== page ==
Re: franny and zooey [authorial intent, etc.]

From: Jaime Stallard <stallard@SLU.EDU>
Date: Tue Feb 04 2003 - 04:06:29 EST

I know this autorial intent debate has been going on a while, and I have no
oirginal ideas to contribute, I just have a little anecdote concerning my
Jane Austen class. DISCLAIMER: This story has no real purpose, and isn't
even entertaining, but it's just funny how the little things I pick up from
this list pop up in my everyday life. Today my teacher was interepreting
"The Female Quixote" by Charlotte Lennox and said, in a joking manner, that
he was going to imply authorial intent, although he knew that he really
couldn't interpret Lennox's intent, because of course how can we know what
the author really intended without asking him/her. It made me smile in the
middle of class because it was so relevant to this little debate over
whether or not you really can determine what the author intended.
(He also mentioned today the connection between Mark David Chapmann and
"Catcher" - it was a day just filled with Salingerian themes)

Anyway, thanks for reading my little commentary on life as a college student
                 ...Sleep tight, ya morons

----- Original Message -----
From: "Jim Rovira" <>
To: <>
Sent: Sunday, February 02, 2003 11:17 AM
Subject: Re: franny and zooey [authorial intent, etc.]

> Responses below:
> > So though we might understand something of human nature in a
> > very different way than did somebody far in time or space, and though in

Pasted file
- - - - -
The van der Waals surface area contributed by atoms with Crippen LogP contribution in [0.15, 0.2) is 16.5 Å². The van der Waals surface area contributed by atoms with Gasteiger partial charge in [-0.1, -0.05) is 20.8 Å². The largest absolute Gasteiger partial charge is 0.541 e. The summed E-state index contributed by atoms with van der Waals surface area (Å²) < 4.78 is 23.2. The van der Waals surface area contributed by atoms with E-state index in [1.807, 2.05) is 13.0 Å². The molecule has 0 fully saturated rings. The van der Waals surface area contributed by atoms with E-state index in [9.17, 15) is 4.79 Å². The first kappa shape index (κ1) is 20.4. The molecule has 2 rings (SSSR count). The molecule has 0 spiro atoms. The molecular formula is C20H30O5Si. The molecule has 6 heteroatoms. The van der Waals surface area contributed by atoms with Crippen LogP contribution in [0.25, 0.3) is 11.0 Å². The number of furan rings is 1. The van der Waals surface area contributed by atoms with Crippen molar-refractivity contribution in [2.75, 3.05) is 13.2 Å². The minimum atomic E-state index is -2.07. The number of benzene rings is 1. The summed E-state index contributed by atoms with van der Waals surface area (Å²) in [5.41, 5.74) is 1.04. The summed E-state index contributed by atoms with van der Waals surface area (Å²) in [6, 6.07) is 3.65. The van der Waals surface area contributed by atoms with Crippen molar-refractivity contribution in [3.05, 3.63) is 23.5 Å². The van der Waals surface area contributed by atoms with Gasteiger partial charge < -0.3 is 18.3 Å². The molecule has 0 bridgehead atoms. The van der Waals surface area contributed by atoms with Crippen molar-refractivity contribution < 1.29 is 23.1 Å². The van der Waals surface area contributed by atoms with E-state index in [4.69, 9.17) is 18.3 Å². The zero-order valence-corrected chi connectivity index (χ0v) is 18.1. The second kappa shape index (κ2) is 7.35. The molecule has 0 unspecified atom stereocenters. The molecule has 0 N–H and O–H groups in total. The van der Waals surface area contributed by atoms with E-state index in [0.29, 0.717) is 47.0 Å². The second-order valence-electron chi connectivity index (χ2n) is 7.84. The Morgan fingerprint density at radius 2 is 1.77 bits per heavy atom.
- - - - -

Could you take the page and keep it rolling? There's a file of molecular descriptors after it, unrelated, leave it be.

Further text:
> > some cases knowledge of how they understood something might be
> > irrecoverable, in my view, it is yet not impossible on principle for us
> > come to understand the way they did. We might not ultimately prefer it,
> > in some cases it might be impossible practically, but my belief is
> > that it is not impossible on principle.
> It seems to me that what we think isn't substantially different. I think
> looking at the same subject from different angles, and I tend to emphasize
> difference while you emphasize continuity.
> I'd agree that it's not impossible in principle. I would say that it
would be
> very difficult to know when we have succeeded and when failed. We need
text to
> recover the thoughts of ancients, but we need to know the thoughts of
> to be sure we're accurately interpreting the texts.
> We can proceed on inference. When people try to recover textual meaning
> making inferences about authorial intent, the most they can ever say is,
> is the author's probable intent given X, Y, and Z." But have you really
> that much, then? And why limit the reading to the author? Wouldn't a like
> minded contemporary perhaps read the text the same way?
> That's why I prefer to make reference to a reading community rather than
> author.
> Jim
> -
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Received on Tue Feb 4 02:06:09 2003

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